(Dkt. No. 1, ¶ 7). Along with their notice of removal, defendants Fire It Up and Mr. Blackwell filed an answer to complaint and counterclaim against plaintiff (Dkt. No. 3). Defendants allege breach of contract, common law fraud, conversion, and, in the alternative, promissory estoppel (Id.).

         Plaintiff maintains that the Truck, “by Defendants’ own valuation is $45, 000” and that the amount in controversy does not exceed $75, 000, meaning this Court lacks jurisdiction and should remand (Dkt. No. 5, at 2). In response, defendants maintain that the amount in controversy exceeds $75, 000, but in making this argument, defendants focus on the value of their counterclaim to reach this amount, not the value of plaintiff’s complaint (Dkt. No. 7, at 3-6). In their filing, defendants represent that the value of the Truck is “approximately $48, 041.00” (Id., at 1, 3).

         II. Analysis

         Federal courts have the power to hear claims based on diversity of citizenship. See 28 U.S.C. § 1332. Federal jurisdiction based on diversity of citizenship has two requirements: (1) no plaintiff in the action can be a citizen of the same state as any of the defendants and (2) the amount in controversy must exceed $75, 000, exclusive of interests and costs. Id. Any civil action brought in a state court of which federal district courts have original jurisdiction may be removed. See 28 U.S.C. 1441(a). In removal cases, federal courts are required to construe strictly the federal removal statute, and doubts about federal jurisdiction are resolved in favor of remand. Transit Cas. Co. v. Certain Underwriters at Lloyd's of London, 119 F.3d 619, 625 (8th Cir. 1997).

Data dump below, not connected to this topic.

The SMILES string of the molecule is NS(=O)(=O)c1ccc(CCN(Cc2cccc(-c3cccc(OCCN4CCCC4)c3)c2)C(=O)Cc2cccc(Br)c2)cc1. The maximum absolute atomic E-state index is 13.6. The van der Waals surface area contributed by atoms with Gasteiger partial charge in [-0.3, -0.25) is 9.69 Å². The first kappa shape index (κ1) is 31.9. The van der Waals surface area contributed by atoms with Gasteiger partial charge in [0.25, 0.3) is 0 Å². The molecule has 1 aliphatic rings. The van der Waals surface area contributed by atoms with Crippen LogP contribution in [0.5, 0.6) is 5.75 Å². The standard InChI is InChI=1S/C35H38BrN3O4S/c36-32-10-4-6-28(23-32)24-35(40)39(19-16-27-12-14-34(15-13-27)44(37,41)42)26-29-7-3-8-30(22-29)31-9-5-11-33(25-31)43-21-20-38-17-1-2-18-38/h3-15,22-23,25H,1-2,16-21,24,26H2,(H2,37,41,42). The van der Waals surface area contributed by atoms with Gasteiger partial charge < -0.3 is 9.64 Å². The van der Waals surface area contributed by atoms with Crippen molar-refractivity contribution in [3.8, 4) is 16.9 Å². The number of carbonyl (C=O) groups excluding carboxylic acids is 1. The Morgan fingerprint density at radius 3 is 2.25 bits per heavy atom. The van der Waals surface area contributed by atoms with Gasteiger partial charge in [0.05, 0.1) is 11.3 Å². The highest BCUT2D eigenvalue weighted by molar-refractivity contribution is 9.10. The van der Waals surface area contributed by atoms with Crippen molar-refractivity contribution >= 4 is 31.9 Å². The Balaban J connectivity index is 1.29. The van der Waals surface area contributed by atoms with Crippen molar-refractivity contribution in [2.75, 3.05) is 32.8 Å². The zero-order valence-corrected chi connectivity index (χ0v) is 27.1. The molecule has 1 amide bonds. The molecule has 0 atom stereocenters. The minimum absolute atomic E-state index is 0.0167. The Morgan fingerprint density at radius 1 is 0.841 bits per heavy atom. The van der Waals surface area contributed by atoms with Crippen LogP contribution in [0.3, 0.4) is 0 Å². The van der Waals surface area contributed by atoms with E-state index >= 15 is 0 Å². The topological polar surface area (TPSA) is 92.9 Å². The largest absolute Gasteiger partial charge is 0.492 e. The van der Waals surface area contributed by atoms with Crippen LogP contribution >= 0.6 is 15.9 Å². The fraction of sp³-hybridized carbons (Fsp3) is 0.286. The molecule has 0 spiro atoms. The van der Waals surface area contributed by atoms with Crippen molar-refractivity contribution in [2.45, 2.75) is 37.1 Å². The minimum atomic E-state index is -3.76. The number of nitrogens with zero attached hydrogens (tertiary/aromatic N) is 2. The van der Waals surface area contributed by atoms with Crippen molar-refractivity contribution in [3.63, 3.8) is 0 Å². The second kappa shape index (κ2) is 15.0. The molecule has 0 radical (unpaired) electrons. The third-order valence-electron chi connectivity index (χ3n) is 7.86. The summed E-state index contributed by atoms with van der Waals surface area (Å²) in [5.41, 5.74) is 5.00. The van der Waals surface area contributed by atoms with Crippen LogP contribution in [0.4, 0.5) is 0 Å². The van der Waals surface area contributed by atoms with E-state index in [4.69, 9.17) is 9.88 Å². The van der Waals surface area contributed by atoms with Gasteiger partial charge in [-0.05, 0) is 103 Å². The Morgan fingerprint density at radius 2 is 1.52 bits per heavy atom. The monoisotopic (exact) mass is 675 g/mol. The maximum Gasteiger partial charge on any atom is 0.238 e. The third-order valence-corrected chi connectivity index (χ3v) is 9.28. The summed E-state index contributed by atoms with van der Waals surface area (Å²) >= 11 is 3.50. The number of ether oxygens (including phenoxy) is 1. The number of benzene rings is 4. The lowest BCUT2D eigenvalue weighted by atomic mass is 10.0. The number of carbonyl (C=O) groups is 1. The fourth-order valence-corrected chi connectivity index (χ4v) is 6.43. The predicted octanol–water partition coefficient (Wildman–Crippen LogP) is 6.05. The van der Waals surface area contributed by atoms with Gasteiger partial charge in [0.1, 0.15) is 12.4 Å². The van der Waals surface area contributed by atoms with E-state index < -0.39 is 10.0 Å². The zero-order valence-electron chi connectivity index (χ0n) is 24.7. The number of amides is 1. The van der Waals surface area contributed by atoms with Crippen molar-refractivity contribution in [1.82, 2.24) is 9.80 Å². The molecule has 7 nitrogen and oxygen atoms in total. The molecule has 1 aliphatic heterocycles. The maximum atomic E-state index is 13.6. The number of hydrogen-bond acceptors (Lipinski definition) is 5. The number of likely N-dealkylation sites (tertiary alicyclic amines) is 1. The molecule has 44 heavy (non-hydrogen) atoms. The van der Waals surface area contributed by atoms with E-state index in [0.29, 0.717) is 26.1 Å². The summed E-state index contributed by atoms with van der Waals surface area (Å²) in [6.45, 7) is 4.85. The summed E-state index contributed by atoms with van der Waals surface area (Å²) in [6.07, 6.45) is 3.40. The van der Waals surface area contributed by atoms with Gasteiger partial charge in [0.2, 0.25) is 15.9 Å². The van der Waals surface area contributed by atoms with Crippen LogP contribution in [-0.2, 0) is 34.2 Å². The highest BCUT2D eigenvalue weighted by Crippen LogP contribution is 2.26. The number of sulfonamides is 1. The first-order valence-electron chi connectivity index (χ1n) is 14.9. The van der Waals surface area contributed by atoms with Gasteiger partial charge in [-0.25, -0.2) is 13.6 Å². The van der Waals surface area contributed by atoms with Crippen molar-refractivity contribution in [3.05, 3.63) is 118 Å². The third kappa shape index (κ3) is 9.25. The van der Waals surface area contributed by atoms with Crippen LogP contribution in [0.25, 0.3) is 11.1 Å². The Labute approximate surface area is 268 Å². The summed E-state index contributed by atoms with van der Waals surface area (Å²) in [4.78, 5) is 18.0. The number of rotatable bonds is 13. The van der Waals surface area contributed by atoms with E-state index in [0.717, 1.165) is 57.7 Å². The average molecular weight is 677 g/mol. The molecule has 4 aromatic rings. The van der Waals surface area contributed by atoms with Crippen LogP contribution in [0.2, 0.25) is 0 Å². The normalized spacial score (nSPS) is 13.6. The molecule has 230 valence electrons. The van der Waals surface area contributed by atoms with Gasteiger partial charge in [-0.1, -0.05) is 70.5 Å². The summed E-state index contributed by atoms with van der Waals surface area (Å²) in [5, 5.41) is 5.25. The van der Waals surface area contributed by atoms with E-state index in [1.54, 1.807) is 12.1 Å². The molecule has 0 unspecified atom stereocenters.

Generally, under § 1446, if removal of a civil action is “on the basis of jurisdiction conferred by section 1332(a), the sum demanded in good faith in the initial pleading shall be deemed to be the amount in controversy.” 28 U.S.C. § 1446(c)(2). However, the notice of removal may assert the amount in controversy if the initial pleadings seek non-monetary relief. 28 U.S.C. § 1446(c)(2)(A)(i). Where, as here, the sufficiency of the amount alleged to be in controversy is questioned, the party invoking federal jurisdiction must “prove the requisite amount by a preponderance of the evidence.” Bell v. Hershey Co., 557 F.3d 953, 956 (8th Cir. 2009) (citing Advance Am. Servicing of Ark., Inc. v. McGinnis, 526 F.3d 1170, 1173 (8th Cir. 2008)). This rule applies “even in a removed case where the party invoking jurisdiction is the defendant.” James Neff Kramper Family Farm P'ship v. IBP, Inc., 393 F.3d 828, 831 (8th Cir. 2005).

         In considering whether the amounts and claims alleged satisfy the required amount in controversy, the court looks to state law to determine the nature and extent of the right to be enforced as well as the state measure of damages and the availability of special and punitive damages. See Horton v. Liberty Mut. Ins. Co.,367 U.S. 348, 352-53 (1961). The Court must engage in a “fact intensive” inquiry to determine whether the preponderance of the evidence standard has been met. Bell, 557 F.3d at 959. This standard requires the court to determine whether a fact finder might legally conclude the damages are greater than the requisite ...